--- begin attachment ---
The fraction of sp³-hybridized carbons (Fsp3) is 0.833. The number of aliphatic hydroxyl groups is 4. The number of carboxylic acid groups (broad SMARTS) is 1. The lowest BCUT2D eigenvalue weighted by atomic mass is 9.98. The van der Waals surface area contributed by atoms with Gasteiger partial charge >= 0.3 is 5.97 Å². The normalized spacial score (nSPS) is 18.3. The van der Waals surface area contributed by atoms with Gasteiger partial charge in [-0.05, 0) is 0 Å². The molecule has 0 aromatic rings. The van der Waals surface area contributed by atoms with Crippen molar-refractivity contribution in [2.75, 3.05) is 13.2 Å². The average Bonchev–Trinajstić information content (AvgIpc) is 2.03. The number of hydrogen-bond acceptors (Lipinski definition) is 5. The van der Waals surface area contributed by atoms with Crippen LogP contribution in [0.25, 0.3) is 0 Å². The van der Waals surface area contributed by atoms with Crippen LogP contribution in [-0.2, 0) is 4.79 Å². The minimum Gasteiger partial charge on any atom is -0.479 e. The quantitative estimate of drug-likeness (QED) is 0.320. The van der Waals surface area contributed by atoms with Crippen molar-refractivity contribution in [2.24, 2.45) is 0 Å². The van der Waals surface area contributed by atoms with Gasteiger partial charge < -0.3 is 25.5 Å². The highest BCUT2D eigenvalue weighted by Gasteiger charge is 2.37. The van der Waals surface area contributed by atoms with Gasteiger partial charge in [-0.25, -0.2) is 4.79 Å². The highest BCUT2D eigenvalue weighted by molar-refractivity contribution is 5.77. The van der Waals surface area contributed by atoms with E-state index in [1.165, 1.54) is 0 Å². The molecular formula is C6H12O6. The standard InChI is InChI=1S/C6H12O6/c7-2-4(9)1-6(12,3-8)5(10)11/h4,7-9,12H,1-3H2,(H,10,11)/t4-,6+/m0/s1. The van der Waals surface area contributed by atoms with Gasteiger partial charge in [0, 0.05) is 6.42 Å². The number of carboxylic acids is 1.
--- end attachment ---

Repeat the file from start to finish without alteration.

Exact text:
The fraction of sp³-hybridized carbons (Fsp3) is 0.833. The number of aliphatic hydroxyl groups is 4. The number of carboxylic acid groups (broad SMARTS) is 1. The lowest BCUT2D eigenvalue weighted by atomic mass is 9.98. The van der Waals surface area contributed by atoms with Gasteiger partial charge >= 0.3 is 5.97 Å². The normalized spacial score (nSPS) is 18.3. The van der Waals surface area contributed by atoms with Gasteiger partial charge in [-0.05, 0) is 0 Å². The molecule has 0 aromatic rings. The van der Waals surface area contributed by atoms with Crippen molar-refractivity contribution in [2.75, 3.05) is 13.2 Å². The average Bonchev–Trinajstić information content (AvgIpc) is 2.03. The number of hydrogen-bond acceptors (Lipinski definition) is 5. The van der Waals surface area contributed by atoms with Crippen LogP contribution in [0.25, 0.3) is 0 Å². The van der Waals surface area contributed by atoms with Crippen LogP contribution in [-0.2, 0) is 4.79 Å². The minimum Gasteiger partial charge on any atom is -0.479 e. The quantitative estimate of drug-likeness (QED) is 0.320. The van der Waals surface area contributed by atoms with Crippen molar-refractivity contribution in [2.24, 2.45) is 0 Å². The van der Waals surface area contributed by atoms with Gasteiger partial charge < -0.3 is 25.5 Å². The highest BCUT2D eigenvalue weighted by Gasteiger charge is 2.37. The van der Waals surface area contributed by atoms with Gasteiger partial charge in [-0.25, -0.2) is 4.79 Å². The highest BCUT2D eigenvalue weighted by molar-refractivity contribution is 5.77. The van der Waals surface area contributed by atoms with E-state index in [1.165, 1.54) is 0 Å². The molecular formula is C6H12O6. The standard InChI is InChI=1S/C6H12O6/c7-2-4(9)1-6(12,3-8)5(10)11/h4,7-9,12H,1-3H2,(H,10,11)/t4-,6+/m0/s1. The van der Waals surface area contributed by atoms with Gasteiger partial charge in [0, 0.05) is 6.42 Å². The number of carboxylic acids is 1.